WIL3CIE COLLINS 141
the streets where Dr. Johnson had walked, rattling his stick along the area railings, returning to touch any he had missed; and into the gardens where the Lancaster and York roses were plucked, the comparative antiquity of everything adding a delightful novelty to all we saw.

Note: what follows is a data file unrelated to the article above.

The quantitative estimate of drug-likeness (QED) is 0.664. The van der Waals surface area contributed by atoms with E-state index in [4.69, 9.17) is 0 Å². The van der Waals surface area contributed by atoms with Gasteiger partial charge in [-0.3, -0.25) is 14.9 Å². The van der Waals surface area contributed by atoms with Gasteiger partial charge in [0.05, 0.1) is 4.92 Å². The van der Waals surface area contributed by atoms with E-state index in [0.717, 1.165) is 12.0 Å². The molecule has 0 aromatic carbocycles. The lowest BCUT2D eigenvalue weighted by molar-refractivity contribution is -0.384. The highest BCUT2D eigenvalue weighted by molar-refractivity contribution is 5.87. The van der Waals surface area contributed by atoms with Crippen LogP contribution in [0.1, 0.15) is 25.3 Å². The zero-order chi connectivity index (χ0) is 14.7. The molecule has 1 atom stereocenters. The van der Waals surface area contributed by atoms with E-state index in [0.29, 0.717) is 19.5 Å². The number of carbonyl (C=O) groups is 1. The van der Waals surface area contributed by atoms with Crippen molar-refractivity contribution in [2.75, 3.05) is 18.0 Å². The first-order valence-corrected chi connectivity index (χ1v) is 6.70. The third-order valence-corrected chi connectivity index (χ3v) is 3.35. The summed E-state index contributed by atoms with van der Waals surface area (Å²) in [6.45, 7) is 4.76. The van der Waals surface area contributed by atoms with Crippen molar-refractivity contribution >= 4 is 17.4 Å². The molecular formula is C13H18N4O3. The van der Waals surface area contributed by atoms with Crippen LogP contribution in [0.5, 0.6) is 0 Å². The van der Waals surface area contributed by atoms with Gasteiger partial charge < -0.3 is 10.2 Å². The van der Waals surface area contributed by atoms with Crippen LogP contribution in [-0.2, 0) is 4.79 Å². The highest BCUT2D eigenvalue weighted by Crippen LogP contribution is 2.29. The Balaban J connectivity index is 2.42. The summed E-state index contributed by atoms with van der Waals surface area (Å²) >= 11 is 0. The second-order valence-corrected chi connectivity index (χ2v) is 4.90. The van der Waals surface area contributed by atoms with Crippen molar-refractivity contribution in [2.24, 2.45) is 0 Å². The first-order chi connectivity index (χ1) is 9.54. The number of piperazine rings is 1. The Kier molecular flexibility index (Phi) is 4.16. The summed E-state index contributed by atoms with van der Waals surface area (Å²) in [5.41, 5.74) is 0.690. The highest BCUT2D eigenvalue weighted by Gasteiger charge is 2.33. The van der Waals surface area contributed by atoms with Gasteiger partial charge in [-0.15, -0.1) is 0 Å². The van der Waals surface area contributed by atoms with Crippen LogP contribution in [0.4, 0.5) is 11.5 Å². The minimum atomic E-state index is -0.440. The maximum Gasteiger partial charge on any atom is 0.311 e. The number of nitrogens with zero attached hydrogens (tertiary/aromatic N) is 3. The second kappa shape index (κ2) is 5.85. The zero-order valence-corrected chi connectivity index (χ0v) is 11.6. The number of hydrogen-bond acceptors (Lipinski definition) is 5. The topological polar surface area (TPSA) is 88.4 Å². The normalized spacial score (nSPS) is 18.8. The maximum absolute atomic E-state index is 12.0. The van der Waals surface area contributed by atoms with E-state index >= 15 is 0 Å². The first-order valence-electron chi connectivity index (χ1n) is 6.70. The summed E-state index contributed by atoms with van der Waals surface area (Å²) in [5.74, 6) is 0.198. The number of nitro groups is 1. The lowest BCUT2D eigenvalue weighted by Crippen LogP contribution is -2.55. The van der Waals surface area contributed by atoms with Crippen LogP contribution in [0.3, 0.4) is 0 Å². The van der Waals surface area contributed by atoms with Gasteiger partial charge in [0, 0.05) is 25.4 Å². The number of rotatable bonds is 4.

We soon left our little house in Maida Vale for a larger one in Cromwell Road, which, alas! had no garden, and in consequence never grew dear to me. It was there I first met Wilkie Collins. He was " completely out of the world," to quote his own words, and pi^eferred coming to us en famille, thus enabling us to have him quite to ourselves, and at his best. His anecdotes of Thackeray, Dickens, and Charles Reade were far more interesting than anything we could have read concerning them; for, in recounting his reminiscences, he added to them his own personal magnetism. His description of Reade laying his head upon his shoulder and crying at the funeral of Dickens, and his own feeling of desolation when, in turn, he, the last of the quartette, stood at the grave of Reade, were pathetic in the extreme. A great sufferer from gout in the eyes, he was forced to seek relief in opium. It was un-